Moss comes back to Life after being Frozen under Antarctic Ice for over 1,500 Years

Moss comes back to Life after being Frozen under Antarctic Ice for over 1,500 Ye

After being frozen for more than 1,500 years in Antarctic ice, moss can make a comeback to life. Well, a new research has showed for the first time that plants also have the ability to revive themselves after being frozen for thousands of years in ice.

A research team from the British Antarctic Survey and Reading University in England found that plants can survive much longer than previously thought. The team reached at the conclusion after regenerating frozen moss samples collected in Antarctica. They were able to do so by incubating core samples in a lab that started to grow in matter of few weeks.

"It's basically the first record of anything regenerating of that sort of age. There are records of microbes being pulled out of ice cores and permafrost, but nothing that's multicellular has ever been recorded to do it", said Peter Convey, the study's coauthor.

Mosses are known as key players in the ecosystems of northern and southern Polar Regions. These are also the dominant plants across large areas.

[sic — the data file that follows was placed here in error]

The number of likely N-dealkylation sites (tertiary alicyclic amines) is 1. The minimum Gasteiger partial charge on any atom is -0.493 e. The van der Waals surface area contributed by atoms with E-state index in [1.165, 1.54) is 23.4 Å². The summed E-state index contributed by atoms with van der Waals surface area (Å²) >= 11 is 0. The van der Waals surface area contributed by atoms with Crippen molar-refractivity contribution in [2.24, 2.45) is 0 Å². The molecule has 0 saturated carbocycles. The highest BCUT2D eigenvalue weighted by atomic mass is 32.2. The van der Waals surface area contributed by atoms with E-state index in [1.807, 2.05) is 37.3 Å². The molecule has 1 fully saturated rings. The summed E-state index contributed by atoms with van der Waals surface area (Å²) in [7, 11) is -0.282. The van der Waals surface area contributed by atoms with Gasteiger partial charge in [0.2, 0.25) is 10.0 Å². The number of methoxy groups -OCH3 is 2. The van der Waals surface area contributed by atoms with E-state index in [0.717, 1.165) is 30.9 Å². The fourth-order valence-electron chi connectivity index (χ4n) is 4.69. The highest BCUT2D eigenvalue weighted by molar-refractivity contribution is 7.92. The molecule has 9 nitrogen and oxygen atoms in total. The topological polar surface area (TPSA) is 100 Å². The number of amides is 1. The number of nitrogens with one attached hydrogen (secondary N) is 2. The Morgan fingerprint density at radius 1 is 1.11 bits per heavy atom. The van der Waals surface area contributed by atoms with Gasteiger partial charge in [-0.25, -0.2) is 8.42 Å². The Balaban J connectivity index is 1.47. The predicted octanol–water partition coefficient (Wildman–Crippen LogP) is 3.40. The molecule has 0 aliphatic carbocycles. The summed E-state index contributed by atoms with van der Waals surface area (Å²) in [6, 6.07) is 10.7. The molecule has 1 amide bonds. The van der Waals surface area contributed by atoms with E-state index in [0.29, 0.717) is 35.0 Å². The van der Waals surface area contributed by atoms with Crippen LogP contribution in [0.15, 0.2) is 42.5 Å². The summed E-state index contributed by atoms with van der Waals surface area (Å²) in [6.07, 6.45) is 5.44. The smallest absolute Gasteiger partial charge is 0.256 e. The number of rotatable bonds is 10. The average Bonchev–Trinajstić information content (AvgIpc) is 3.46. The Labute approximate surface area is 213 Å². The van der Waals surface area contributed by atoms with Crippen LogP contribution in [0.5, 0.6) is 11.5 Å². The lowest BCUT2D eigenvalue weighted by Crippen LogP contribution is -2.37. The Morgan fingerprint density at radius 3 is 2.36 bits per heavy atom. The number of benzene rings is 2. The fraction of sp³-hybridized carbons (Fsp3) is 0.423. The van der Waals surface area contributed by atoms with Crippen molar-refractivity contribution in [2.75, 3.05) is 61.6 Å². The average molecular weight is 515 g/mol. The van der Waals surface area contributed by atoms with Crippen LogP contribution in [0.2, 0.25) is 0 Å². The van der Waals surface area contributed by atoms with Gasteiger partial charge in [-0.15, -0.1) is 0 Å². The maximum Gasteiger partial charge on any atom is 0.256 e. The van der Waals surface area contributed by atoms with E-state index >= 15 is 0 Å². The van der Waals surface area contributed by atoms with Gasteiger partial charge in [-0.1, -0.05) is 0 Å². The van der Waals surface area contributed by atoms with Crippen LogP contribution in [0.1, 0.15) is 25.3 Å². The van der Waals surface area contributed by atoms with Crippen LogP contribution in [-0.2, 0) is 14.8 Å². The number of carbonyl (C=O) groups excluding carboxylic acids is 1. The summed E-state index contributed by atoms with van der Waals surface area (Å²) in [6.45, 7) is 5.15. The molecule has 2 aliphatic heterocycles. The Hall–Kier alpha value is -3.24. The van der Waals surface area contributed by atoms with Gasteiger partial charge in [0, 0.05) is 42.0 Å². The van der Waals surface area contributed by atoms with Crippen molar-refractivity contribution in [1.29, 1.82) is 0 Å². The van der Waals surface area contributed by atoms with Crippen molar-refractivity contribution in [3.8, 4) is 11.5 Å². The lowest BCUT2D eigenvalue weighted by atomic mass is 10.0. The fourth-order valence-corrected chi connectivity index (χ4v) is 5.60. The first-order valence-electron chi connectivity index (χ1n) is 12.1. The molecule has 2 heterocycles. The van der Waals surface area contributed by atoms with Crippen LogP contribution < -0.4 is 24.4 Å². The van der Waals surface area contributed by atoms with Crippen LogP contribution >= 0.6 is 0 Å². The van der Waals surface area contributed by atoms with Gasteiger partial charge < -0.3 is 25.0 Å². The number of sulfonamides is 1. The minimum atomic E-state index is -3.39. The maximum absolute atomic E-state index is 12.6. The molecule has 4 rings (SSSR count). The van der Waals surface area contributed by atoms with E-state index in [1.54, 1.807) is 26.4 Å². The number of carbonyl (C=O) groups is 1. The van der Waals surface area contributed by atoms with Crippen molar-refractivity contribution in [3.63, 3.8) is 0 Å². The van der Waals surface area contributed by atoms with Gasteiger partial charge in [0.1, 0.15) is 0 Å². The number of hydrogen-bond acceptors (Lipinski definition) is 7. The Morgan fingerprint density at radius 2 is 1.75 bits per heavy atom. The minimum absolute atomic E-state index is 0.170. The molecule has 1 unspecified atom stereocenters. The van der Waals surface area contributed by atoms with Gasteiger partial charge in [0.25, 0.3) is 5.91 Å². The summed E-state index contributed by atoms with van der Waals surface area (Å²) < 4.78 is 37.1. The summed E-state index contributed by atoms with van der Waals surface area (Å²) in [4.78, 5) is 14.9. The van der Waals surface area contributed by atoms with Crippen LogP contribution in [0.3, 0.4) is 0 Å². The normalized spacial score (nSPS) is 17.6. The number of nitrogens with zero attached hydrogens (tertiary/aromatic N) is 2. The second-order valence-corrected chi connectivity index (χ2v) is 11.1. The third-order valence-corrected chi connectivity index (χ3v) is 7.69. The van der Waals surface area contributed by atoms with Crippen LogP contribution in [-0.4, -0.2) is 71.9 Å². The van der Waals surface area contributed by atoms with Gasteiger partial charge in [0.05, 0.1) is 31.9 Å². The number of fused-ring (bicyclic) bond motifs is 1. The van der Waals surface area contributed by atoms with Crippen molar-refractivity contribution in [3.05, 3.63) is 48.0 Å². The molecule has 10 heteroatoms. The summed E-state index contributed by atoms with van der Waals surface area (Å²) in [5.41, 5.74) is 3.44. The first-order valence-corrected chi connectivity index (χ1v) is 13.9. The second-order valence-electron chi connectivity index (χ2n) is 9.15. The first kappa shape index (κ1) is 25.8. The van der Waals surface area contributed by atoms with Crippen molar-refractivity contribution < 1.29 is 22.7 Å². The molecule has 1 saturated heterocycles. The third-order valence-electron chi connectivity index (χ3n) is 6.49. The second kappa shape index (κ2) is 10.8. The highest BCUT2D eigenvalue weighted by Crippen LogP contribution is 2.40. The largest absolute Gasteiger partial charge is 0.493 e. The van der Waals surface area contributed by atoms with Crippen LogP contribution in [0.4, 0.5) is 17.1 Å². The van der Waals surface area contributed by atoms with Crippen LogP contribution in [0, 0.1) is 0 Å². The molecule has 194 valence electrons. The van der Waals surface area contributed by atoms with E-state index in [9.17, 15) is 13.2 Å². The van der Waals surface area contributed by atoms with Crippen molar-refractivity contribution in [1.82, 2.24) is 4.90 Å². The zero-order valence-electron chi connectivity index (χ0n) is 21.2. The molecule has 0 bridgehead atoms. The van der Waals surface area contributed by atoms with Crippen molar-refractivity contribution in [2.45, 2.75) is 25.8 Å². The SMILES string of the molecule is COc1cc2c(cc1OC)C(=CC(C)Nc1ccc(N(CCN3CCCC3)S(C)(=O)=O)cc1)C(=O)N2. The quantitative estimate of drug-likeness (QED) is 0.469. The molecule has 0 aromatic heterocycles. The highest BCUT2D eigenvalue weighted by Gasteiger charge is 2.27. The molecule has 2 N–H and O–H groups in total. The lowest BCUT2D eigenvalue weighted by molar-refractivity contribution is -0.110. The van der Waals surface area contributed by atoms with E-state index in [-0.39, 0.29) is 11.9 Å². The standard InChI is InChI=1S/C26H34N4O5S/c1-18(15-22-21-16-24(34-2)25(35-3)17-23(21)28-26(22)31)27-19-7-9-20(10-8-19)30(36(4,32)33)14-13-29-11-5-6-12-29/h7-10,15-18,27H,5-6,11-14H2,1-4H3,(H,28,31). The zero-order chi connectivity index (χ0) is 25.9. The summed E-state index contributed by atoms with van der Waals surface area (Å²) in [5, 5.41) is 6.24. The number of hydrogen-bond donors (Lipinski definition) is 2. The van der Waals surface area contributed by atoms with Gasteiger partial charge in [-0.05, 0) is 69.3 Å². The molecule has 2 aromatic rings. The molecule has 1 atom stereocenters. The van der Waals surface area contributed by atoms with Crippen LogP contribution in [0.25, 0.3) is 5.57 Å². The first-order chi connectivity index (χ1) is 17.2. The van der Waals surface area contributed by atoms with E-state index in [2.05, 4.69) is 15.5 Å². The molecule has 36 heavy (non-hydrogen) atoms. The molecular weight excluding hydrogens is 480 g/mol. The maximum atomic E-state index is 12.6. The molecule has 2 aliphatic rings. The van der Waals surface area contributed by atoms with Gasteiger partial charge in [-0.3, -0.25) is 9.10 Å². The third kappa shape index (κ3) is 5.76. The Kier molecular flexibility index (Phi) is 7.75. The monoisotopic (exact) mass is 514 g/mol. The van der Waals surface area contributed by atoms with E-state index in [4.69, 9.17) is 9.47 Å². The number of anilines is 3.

Previous studies focused on the long-term survival of bacteria, but the latest was the first to describe the ability of plants to survive millennial-scale ice ages. Previously, it was believed that mosses are resilient plants and they are capable of surviving over 20 years in extreme conditions, but it was never thought by researchers that they actually underestimate the mosses as they could survive for hundreds of years.

Signy Island, located about 850 miles southeast of South America's Cape Horn, was the region the researchers chose to collect the moss. A 4.5-foot core of moss was collected to slice lengthwise into 8-inch pieces. Then, all that researchers did was incubation, which showed that the mosses in the specimen's core began to grow in just few weeks.


FrenchTribune Specials

Use of social media is beneficial to health of elderly, study

According to a new study, the use of social networking sites can be beneficial to the health of the elderly people.

Experts said that training older people to use social media improves cognitive capacityincreases a sense of self-competence and might also be beneficial overall on the mental health and physical well-being of them.

...

Most Popular

New tool to detect mental conditions from tweets

A team of scientists are using a tool that can analyse...

Scientists working on pill to fight obesity

A team of scientists in the prestigious Imperial College...

NROL-35 scheduled to be launched on Thursday

One more confidential payload for the National...

Harlequin Filefish uses smell to avoid Predator

As per a new study, harlequin filefish use smell in...

Poll

Can Greece Come out of Economic Problems: